Republican lawmakers whose districts are near the state’s southern border say Illinois’ move to legalize recreational marijuana doesn’t change their approach to the issue in Wisconsin.
Still, the legislators said they’d be open to taking a look at loosening regulations surrounding medical marijuana — a topic Gov. Tony Evers calls one of his "top priorities" and something Assembly Speaker Robin Vos is hoping to discuss with his caucus.
With Illinois residents on track to be able to buy marjiuana from licensed sellers in about six months, weed legalized in Michigan after voters approved a referendum in the fall and Minnesota’s restrictive medical marijuana program still underway, Wisconsin is surrounded by states with different approaches to and regulations of marijuana.
Illinois Gov. J.B. Pritzker officially signed into law a bill to legalize the drug there last week. But for two Republican representatives whose districts touch the Wisconsin-Illinois border, the action doesn’t signal a sea change further north.
“I don’t think (the law) changes thinking or opinions on the issue overall,” Rep. Amy Loudenbeck, R-Clinton, wrote in an email. “I think it brings more attention to the policy debate, especially with the media coverage in the state-line area.”
Meanwhile, Rep. Samantha Kerkman said Illinois’ actions on recreational marijuana are different than what the state’s northern neighbor would consider.
“I don’t think Wisconsin and the Legislature are (on board) with recreational, just in talking to my colleagues,” the Salem Republican said.
But she said Illinois’ decision could affect public safety, as her district sees a a lot of residents of both states commuting on highways daily.
Both she and Loudenbeck said while they have reservations about legalizing medical marijuana, they’re willing to have a conversation surrounding the medicinal uses of the drug. That’s a topic Vos said he wants to have a discussion about this fall in order to get a handle on "where Republicans really stand on that topic."
The Rochester Republican, whose southeastern Wisconsin district sits just north the state’s border with Illinois, also dismissed the notion that other Midwestern states’ moves to legalize recreational marijuana would change the calculus in Wisconsin.
“I think if all they’ve got to offer people is high taxes, high regulations, lower home values and marijuana, that should not be an economic growth strategy,” he said of Illinois in comments to reporters Friday.
The budget GOP legislators approved last week rejected Gov. Tony Evers' proposal to legalize medical marijuana and decriminalize the possession of small amounts of weed.
Vos said the governor's plan "created more problems than they created opportunities,” noting some Republicans see legalizing medicinal use as “a slippery slope toward recreational.”
But Evers spokeswoman Melissa Baldauff countered the governor’s budget “offered a rational path forward on medical marijuana.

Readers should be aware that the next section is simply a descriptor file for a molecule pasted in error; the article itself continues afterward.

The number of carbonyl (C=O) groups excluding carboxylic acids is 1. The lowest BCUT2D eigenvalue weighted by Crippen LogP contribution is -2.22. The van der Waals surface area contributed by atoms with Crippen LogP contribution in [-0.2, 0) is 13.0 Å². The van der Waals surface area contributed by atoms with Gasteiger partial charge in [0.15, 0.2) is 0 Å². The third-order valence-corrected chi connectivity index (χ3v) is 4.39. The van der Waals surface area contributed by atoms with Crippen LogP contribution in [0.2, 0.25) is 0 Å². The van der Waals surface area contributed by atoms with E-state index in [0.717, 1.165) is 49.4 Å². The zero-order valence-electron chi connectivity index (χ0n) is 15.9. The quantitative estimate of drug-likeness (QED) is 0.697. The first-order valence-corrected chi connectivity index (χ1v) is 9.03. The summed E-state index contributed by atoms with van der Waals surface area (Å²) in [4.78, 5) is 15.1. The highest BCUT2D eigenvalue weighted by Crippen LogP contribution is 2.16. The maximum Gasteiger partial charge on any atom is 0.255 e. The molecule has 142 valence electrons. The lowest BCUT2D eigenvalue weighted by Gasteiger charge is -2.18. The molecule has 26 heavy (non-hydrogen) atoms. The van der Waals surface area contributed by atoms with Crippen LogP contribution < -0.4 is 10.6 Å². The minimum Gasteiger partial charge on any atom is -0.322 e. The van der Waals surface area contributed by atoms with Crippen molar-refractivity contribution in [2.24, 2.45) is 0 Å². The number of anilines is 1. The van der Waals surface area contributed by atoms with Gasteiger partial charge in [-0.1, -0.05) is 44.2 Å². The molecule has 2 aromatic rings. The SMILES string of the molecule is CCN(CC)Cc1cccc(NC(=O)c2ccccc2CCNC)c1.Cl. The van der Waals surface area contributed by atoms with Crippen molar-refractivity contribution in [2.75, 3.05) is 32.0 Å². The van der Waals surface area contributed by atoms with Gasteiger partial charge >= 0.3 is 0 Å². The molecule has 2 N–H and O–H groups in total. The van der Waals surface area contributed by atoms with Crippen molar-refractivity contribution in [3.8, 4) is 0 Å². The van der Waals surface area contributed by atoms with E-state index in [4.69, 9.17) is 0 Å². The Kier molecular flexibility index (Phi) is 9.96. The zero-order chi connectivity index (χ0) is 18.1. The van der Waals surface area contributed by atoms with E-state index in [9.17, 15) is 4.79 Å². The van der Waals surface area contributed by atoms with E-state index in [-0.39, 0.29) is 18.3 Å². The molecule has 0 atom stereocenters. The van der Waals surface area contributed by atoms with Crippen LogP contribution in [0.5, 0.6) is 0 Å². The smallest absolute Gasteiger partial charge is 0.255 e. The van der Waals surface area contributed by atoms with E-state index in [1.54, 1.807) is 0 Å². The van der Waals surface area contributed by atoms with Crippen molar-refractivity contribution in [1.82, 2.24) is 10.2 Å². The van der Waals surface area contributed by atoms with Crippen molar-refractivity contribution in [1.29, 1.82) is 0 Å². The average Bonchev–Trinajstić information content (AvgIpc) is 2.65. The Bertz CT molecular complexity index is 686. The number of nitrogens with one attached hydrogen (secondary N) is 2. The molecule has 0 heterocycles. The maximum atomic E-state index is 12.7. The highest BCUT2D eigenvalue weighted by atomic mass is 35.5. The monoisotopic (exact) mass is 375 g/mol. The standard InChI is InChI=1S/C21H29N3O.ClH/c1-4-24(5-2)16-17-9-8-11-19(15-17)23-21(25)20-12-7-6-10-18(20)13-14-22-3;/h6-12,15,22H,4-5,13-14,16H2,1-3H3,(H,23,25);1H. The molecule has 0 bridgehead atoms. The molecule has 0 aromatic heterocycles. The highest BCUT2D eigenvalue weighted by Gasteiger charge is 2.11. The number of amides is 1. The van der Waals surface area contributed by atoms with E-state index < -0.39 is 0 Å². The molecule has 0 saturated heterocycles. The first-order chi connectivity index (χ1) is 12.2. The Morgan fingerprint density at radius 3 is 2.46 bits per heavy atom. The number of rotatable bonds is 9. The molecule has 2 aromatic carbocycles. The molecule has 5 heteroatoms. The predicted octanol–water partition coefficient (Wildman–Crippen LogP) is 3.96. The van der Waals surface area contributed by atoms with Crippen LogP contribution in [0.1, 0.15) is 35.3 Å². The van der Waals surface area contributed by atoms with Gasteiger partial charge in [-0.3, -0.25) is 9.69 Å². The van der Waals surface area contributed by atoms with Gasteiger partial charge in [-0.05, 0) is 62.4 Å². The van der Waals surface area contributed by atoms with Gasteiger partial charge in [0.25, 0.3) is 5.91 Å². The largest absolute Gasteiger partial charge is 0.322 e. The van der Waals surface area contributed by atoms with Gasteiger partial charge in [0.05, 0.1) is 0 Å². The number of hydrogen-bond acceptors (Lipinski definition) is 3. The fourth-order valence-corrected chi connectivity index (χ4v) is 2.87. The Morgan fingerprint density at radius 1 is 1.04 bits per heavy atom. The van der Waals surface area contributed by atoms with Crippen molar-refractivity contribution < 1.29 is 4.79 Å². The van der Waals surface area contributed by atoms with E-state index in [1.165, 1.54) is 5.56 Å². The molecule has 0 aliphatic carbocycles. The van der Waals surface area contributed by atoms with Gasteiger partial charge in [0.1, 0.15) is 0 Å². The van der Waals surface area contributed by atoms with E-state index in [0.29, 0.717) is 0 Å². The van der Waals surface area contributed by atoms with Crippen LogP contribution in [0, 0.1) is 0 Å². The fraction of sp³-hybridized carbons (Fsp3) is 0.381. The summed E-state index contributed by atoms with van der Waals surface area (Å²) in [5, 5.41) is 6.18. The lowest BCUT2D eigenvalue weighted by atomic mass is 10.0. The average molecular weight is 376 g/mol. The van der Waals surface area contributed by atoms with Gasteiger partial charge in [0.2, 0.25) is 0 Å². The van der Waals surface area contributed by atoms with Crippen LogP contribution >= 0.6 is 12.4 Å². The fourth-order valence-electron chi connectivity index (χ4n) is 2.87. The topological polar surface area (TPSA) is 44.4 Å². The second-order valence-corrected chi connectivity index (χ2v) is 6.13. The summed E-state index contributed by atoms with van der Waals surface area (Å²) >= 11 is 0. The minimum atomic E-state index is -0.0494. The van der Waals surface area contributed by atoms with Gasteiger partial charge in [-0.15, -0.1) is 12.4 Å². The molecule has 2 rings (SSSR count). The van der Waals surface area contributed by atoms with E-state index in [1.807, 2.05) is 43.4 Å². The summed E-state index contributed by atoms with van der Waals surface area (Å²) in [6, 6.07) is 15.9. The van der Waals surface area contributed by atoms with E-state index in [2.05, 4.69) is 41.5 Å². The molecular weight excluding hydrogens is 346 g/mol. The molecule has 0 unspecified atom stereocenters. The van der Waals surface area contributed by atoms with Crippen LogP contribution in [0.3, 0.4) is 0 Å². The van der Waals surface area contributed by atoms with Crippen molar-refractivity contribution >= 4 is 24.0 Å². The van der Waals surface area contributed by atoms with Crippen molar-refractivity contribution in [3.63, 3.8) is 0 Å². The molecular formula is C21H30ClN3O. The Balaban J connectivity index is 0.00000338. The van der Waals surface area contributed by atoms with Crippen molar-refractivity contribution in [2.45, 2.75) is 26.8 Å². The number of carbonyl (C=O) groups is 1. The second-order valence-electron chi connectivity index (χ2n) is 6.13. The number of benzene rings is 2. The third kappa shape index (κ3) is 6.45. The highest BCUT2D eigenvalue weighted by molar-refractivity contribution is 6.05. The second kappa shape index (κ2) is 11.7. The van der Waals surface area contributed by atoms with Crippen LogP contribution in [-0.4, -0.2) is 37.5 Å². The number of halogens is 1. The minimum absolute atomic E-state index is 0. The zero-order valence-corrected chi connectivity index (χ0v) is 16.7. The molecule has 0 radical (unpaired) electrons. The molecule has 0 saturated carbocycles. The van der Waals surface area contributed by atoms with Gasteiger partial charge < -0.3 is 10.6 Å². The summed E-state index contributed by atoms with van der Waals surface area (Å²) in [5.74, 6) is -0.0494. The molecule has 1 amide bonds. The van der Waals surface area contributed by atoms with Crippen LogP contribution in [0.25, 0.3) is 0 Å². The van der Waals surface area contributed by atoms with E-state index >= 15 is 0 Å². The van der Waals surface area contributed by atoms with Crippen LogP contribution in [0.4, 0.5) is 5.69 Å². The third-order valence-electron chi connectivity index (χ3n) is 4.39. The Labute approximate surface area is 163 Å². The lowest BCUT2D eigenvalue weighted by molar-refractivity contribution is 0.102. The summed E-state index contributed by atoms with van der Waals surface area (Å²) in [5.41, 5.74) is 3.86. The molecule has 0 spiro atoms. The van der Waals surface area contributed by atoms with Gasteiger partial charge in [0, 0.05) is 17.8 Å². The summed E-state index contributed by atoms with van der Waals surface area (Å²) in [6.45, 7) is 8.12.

“It’s too bad that Robin Vos won’t listen to the will of the people,” she said.
Evers this week told reporters medical marijuana is one of his four "top priorities" when looking toward the fall.
Still, even if the Assembly Republican caucus were to get on board with a medical marijuana plan, the issue would face an uphill battle in the state Senate.
"I still don’t think there’s enough support in the caucus for (medical marijuana)," Majority Leader Scott Fitzgerald, R-Juneau, told reporters Wednesday. "I don't support the idea right now. And I think I’ve got members that probably would fall into that same category. But I haven’t really taken the temperature."
The state has seen a variety of bills in recent years relating to marijuana. Rep. Melissa Sargent, D-Madison, has repeatedly introduced a bill to legalize marijuana for recreational purposes, an effort that hasn’t gained widespread traction in the GOP-controlled Legislature.
But Wisconsin lawmakers have moved to ease access to cannabidiol, or CBD oil, a substance derived from marijuana plants that has been used to treat seizures in children and a measure both Kerkman and Loudenbeck voted to support. The Legislature also approved an industrial hemp program.
Others, meanwhile, sought to target decriminalization. A bipartisan group of lawmakers last session put forward a bill that would have reduced the maximum penalty for possessing 10 grams or less of marijuana to a municipal violation, with a forfeiture of $100.
The bill, backed by former Rep. Adam Jarchow, R-Balsam Lake, and Rep. Evan Goyke, D-Milwaukee, didn’t get anywhere.
But Goyke’s office said the lawmaker is looking to re-introduce the legislation later this session, though he’s still working to find a Republican co-author, following Jarchow’s departure from the Legislature.
Kerkman, though, said efforts surrounding decriminalizing possession of small amounts of marijuana or expungement for those offenses is “a separate conversation” from discussions surrounding the legalization of medical marijuana.
“Those are more on the law enforcement side, I truly, truly believe,” she said.
Loudenbeck agreed, writing in an email the bill is “a slippery slope to full statewide recreational legalization which is a bridge too far for me right now.”
“It’s important to note, communities already have the ability under current law to decriminalize at the local level if they wish,” she said.